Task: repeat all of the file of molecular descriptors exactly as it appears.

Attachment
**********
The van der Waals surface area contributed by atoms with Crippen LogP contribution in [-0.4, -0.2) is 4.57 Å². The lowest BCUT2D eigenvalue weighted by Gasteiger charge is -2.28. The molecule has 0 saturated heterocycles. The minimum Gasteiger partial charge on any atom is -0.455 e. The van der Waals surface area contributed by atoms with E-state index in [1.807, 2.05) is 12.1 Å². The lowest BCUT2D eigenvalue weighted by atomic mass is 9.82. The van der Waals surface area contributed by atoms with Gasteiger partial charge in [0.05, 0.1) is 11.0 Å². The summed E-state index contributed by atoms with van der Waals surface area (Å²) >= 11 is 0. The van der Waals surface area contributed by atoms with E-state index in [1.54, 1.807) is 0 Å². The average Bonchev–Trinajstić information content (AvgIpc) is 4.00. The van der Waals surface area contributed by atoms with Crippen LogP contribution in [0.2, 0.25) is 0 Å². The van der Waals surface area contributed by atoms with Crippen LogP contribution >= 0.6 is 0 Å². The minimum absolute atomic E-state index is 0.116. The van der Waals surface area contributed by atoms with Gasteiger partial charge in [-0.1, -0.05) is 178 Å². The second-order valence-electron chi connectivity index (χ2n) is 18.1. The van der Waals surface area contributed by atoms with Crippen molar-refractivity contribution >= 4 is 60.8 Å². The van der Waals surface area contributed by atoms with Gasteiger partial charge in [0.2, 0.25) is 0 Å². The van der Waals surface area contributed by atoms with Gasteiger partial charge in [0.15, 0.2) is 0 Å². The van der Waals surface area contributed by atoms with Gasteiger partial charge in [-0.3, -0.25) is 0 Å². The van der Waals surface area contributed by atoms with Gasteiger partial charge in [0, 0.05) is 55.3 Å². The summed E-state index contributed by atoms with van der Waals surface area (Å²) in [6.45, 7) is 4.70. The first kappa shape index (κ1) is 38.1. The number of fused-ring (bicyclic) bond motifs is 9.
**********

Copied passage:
The van der Waals surface area contributed by atoms with Crippen LogP contribution in [-0.4, -0.2) is 4.57 Å². The lowest BCUT2D eigenvalue weighted by Gasteiger charge is -2.28. The molecule has 0 saturated heterocycles. The minimum Gasteiger partial charge on any atom is -0.455 e. The van der Waals surface area contributed by atoms with E-state index in [1.807, 2.05) is 12.1 Å². The lowest BCUT2D eigenvalue weighted by atomic mass is 9.82. The van der Waals surface area contributed by atoms with Gasteiger partial charge in [0.05, 0.1) is 11.0 Å². The summed E-state index contributed by atoms with van der Waals surface area (Å²) >= 11 is 0. The van der Waals surface area contributed by atoms with E-state index in [1.54, 1.807) is 0 Å². The average Bonchev–Trinajstić information content (AvgIpc) is 4.00. The van der Waals surface area contributed by atoms with Crippen LogP contribution in [0.2, 0.25) is 0 Å². The van der Waals surface area contributed by atoms with Crippen LogP contribution >= 0.6 is 0 Å². The minimum absolute atomic E-state index is 0.116. The van der Waals surface area contributed by atoms with Gasteiger partial charge in [-0.1, -0.05) is 178 Å². The second-order valence-electron chi connectivity index (χ2n) is 18.1. The van der Waals surface area contributed by atoms with Crippen molar-refractivity contribution >= 4 is 60.8 Å². The van der Waals surface area contributed by atoms with Gasteiger partial charge in [0.2, 0.25) is 0 Å². The van der Waals surface area contributed by atoms with Gasteiger partial charge in [0.15, 0.2) is 0 Å². The van der Waals surface area contributed by atoms with Gasteiger partial charge in [-0.3, -0.25) is 0 Å². The van der Waals surface area contributed by atoms with Gasteiger partial charge in [0, 0.05) is 55.3 Å². The summed E-state index contributed by atoms with van der Waals surface area (Å²) in [6.45, 7) is 4.70. The first kappa shape index (κ1) is 38.1. The number of fused-ring (bicyclic) bond motifs is 9.